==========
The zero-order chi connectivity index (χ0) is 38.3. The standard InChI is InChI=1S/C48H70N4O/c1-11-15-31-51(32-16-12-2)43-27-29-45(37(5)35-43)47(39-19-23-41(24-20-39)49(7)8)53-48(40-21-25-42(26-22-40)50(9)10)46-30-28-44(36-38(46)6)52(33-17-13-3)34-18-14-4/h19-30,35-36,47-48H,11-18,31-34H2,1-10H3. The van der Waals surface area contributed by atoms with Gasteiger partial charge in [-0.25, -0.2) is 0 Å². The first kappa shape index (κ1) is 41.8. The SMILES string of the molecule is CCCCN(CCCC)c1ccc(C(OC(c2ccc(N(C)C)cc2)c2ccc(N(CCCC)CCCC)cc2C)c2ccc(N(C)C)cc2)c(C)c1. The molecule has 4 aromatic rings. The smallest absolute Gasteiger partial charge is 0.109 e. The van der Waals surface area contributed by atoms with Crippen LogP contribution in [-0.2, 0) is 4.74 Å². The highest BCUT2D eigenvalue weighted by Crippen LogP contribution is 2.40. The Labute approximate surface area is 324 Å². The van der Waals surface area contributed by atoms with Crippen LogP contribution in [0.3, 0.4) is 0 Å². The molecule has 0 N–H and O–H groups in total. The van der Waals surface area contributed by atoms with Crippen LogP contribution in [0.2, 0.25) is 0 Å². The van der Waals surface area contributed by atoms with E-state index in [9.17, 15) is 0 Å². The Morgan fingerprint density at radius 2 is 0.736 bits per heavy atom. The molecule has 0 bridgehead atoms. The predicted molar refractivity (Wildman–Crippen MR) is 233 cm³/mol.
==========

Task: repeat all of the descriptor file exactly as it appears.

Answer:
The zero-order chi connectivity index (χ0) is 38.3. The standard InChI is InChI=1S/C48H70N4O/c1-11-15-31-51(32-16-12-2)43-27-29-45(37(5)35-43)47(39-19-23-41(24-20-39)49(7)8)53-48(40-21-25-42(26-22-40)50(9)10)46-30-28-44(36-38(46)6)52(33-17-13-3)34-18-14-4/h19-30,35-36,47-48H,11-18,31-34H2,1-10H3. The van der Waals surface area contributed by atoms with Gasteiger partial charge in [-0.25, -0.2) is 0 Å². The first kappa shape index (κ1) is 41.8. The SMILES string of the molecule is CCCCN(CCCC)c1ccc(C(OC(c2ccc(N(C)C)cc2)c2ccc(N(CCCC)CCCC)cc2C)c2ccc(N(C)C)cc2)c(C)c1. The molecule has 4 aromatic rings. The smallest absolute Gasteiger partial charge is 0.109 e. The van der Waals surface area contributed by atoms with Crippen LogP contribution in [-0.2, 0) is 4.74 Å². The highest BCUT2D eigenvalue weighted by Crippen LogP contribution is 2.40. The Labute approximate surface area is 324 Å². The van der Waals surface area contributed by atoms with Crippen LogP contribution in [0.3, 0.4) is 0 Å². The molecule has 0 N–H and O–H groups in total. The van der Waals surface area contributed by atoms with Crippen LogP contribution in [0.2, 0.25) is 0 Å². The van der Waals surface area contributed by atoms with E-state index in [9.17, 15) is 0 Å². The Morgan fingerprint density at radius 2 is 0.736 bits per heavy atom. The molecule has 0 bridgehead atoms. The predicted molar refractivity (Wildman–Crippen MR) is 233 cm³/mol.